Chew Magna Lake

December


Chew Magna Lake – 10 miles
I looked at the sign, looked at the trail, and made a step froward. But no, I was on foot and twenty miles was just too much for one afternoon. But I would have my bike again soon and then I would be able to visit the lake.

January, February, March


I bent over the map from Sustrans and followed cycle route three with my finger, all the way to Chew Magna Lake. Only ten miles from home. On my next day off, I would go. But nothing happened.

April


Do you want to cycle to Chew Magna Lake?
Sure
I received the text with a smile on my face. I was finally going to make it to the lake I’d been dreaming about for so long.

On the first proper day of sunshine, we wheeled our bikes outside of Bristol, following the signs from Sustrans. Country roads wound their way between hedges, inclines dropping down to quiet villages where the occasional car would pass by. The trees were still bare but buds had began to appear and as the sun warmed the earth it felt like winter was finally at an end.

We arrived at the lake happy for a ride out of town. We parked the bikes and went to explore the trails around the water on foot. Streams and pools encircled the footpath providing freshness in this unexpected warm day. We followed the bittern trail, stopping at a viewing point to admire the view and listen to nature around us. There were bird calls we couldn’t identify, the gentle swaying of long grass, and in my imagination the fishing lines of fishermen in the small boats we could see.

We eventually walked away, back to the bicycle for a bite to eat. Our lunch over, we lingered by the lake, the sun warming our skin. I could feel it burn my skin but couldn’t find the resolve to cover my skin. After month of long sleeves and coat, this felt too good to pass.

The afternoon was drawing to a close and my friend had to get back to Bristol. So we unlocked the bicycles and rode away, following another route from Sustrans, another entry into the city, another landscape.

Pedalling Portugal – Photo report

In early March 2016, I found myself in a deserted coach station in Spain. At my feet lay my bike, wrapped in industrial size bin bags. Next to it, my four panniers rested in a line ready to be mounted on the racks. And I stood in front of them, the reality of my journey slowly sinking in. Eventually I hooked the panniers to their rightful place. I got on the bike and off I went. This is what I saw.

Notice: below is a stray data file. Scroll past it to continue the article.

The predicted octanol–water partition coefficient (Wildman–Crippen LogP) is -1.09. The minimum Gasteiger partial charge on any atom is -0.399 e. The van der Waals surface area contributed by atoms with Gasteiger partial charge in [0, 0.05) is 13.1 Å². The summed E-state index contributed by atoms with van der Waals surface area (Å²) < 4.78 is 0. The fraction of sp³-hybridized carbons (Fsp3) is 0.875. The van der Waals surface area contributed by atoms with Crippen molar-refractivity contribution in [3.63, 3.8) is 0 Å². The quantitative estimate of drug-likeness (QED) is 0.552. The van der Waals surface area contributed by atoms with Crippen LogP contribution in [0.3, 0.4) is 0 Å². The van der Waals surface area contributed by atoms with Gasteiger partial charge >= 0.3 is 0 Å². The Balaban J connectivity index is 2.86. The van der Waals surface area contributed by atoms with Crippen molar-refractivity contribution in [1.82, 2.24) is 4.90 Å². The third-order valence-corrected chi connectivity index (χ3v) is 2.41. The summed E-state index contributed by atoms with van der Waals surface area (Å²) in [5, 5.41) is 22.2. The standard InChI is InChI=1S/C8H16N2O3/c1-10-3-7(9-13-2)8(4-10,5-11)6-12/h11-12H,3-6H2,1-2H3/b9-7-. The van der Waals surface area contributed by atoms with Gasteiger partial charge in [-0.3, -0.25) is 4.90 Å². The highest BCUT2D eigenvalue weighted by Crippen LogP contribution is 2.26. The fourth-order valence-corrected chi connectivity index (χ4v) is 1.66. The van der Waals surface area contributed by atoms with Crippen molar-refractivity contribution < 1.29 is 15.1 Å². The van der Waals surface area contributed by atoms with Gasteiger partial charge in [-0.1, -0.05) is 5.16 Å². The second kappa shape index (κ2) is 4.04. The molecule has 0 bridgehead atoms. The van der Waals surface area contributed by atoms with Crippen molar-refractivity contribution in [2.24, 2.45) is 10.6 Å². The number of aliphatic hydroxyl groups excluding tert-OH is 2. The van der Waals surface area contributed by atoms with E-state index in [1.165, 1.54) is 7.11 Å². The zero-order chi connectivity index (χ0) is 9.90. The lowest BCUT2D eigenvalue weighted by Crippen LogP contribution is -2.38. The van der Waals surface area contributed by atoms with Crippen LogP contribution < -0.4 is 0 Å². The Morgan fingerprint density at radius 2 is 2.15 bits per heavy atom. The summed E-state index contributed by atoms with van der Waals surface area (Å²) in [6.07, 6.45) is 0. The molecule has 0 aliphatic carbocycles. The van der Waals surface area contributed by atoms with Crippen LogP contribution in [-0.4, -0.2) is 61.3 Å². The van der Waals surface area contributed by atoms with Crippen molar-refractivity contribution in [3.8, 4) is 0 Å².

For 32 weeks, I will post a batch of photos every Monday morning.
Later words and sounds will come. But for now, I’m going to share what I experienced through the photos I took. If you miss a post, go to this page to find all the links.

I left Santiago on a coach as I needed to get to France quick so I could visit my dad. I got back on the bike in Irun and cycled along the Vélodyssée for a while, met up with my dad, cycled along the Loire à Vélo for a bit, met up with my mom and little sister, ditched the bike in favour of coaches and trains as I got reunited with my partner once more and we set to explore pockets of France. I couldn’t have wished for a better end to my journey.

Pedalling Portugal – Photo report

In early March 2016, I found myself in a deserted coach station in Spain. At my feet lay my bike, wrapped in industrial size bin bags. Next to it, my four panniers rested in a line ready to be mounted on the racks. And I stood in front of them, the reality of my journey slowly sinking in. Eventually I hooked the panniers to their rightful place. I got on the bike and off I went. This is what I saw.
For 32 weeks, I will post a batch of photos every Monday morning.
Later words and sounds will come. But for now, I’m going to share what I experienced through the photos I took. If you miss a post, go to this page to find all the links.

As I left Portugal, I found myself back on the Camino but this time I was with friends. I’d stumbled upon them on one of their breaks, got chatting and found out we were heading the same way. So I tagged along, the hardship of being alone on the road forgotten for a week.

Pedalling Portugal – Photo report

In early March 2016, I found myself in a deserted coach station in Spain. At my feet lay my bike, wrapped in industrial size bin bags. Next to it, my four panniers rested in a line ready to be mounted on the racks. And I stood in front of them, the reality of my journey slowly sinking in. Eventually I hooked the panniers to their rightful place. I got on the bike and off I went. This is what I saw.
For 32 weeks, I will post a batch of photos every Monday morning.
Later words and sounds will come. But for now, I’m going to share what I experienced through the photos I took. If you miss a post, go to this page to find all the links.

I left the mountains to get back to the coast, another Warm Showers host awaited me and I wanted to explore Porto, the last large Portuguese city before the border.

Pedalling Portugal – Photo report

In early March 2016, I found myself in a deserted coach station in Spain. At my feet lay my bike, wrapped in industrial size bin bags. Next to it, my four panniers rested in a line ready to be mounted on the racks. And I stood in front of them, the reality of my journey slowly sinking in. Eventually I hooked the panniers to their rightful place. I got on the bike and off I went. This is what I saw.
For 32 weeks, I will post a batch of photos every Monday morning.
Later words and sounds will come. But for now, I’m going to share what I experienced through the photos I took. If you miss a post, go to this page to find all the links.

From Coimbra I could see the mountains and felt unable to resist their pull. So I ventured up, making good use of my many gears.